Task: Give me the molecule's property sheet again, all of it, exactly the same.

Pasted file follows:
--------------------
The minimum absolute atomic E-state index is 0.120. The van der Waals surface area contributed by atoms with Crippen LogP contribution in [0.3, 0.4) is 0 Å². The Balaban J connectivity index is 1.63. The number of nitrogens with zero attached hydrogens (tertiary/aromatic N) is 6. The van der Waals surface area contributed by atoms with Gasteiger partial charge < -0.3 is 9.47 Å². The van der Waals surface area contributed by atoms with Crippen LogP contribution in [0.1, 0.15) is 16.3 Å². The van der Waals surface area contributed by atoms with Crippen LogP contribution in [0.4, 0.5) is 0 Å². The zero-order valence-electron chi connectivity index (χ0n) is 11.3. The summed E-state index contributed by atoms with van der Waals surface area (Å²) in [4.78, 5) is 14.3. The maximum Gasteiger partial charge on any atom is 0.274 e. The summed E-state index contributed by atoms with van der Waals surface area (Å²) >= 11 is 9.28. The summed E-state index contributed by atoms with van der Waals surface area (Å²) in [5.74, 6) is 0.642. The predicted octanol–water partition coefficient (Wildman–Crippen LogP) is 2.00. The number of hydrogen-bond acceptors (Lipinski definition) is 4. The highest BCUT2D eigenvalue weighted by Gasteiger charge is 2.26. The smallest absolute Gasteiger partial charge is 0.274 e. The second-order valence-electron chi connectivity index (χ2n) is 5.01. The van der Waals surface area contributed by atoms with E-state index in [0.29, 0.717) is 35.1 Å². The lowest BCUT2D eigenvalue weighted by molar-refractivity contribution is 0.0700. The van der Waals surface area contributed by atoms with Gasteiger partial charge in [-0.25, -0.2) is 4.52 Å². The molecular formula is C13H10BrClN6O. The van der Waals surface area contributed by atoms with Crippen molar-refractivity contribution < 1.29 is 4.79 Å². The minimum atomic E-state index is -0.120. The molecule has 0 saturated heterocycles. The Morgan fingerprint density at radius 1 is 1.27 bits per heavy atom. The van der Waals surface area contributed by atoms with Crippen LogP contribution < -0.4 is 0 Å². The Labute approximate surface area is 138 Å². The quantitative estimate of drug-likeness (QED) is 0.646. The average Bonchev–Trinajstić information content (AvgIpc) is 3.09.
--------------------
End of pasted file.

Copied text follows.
The minimum absolute atomic E-state index is 0.120. The van der Waals surface area contributed by atoms with Crippen LogP contribution in [0.3, 0.4) is 0 Å². The Balaban J connectivity index is 1.63. The number of nitrogens with zero attached hydrogens (tertiary/aromatic N) is 6. The van der Waals surface area contributed by atoms with Gasteiger partial charge < -0.3 is 9.47 Å². The van der Waals surface area contributed by atoms with Crippen LogP contribution in [0.1, 0.15) is 16.3 Å². The van der Waals surface area contributed by atoms with Crippen LogP contribution in [0.4, 0.5) is 0 Å². The zero-order valence-electron chi connectivity index (χ0n) is 11.3. The summed E-state index contributed by atoms with van der Waals surface area (Å²) in [4.78, 5) is 14.3. The maximum Gasteiger partial charge on any atom is 0.274 e. The summed E-state index contributed by atoms with van der Waals surface area (Å²) >= 11 is 9.28. The summed E-state index contributed by atoms with van der Waals surface area (Å²) in [5.74, 6) is 0.642. The predicted octanol–water partition coefficient (Wildman–Crippen LogP) is 2.00. The number of hydrogen-bond acceptors (Lipinski definition) is 4. The highest BCUT2D eigenvalue weighted by Gasteiger charge is 2.26. The smallest absolute Gasteiger partial charge is 0.274 e. The second-order valence-electron chi connectivity index (χ2n) is 5.01. The van der Waals surface area contributed by atoms with E-state index in [0.29, 0.717) is 35.1 Å². The lowest BCUT2D eigenvalue weighted by molar-refractivity contribution is 0.0700. The van der Waals surface area contributed by atoms with Gasteiger partial charge in [-0.25, -0.2) is 4.52 Å². The molecular formula is C13H10BrClN6O. The van der Waals surface area contributed by atoms with Crippen molar-refractivity contribution < 1.29 is 4.79 Å². The minimum atomic E-state index is -0.120. The molecule has 0 saturated heterocycles. The Morgan fingerprint density at radius 1 is 1.27 bits per heavy atom. The van der Waals surface area contributed by atoms with Crippen LogP contribution < -0.4 is 0 Å². The Labute approximate surface area is 138 Å². The quantitative estimate of drug-likeness (QED) is 0.646. The average Bonchev–Trinajstić information content (AvgIpc) is 3.09.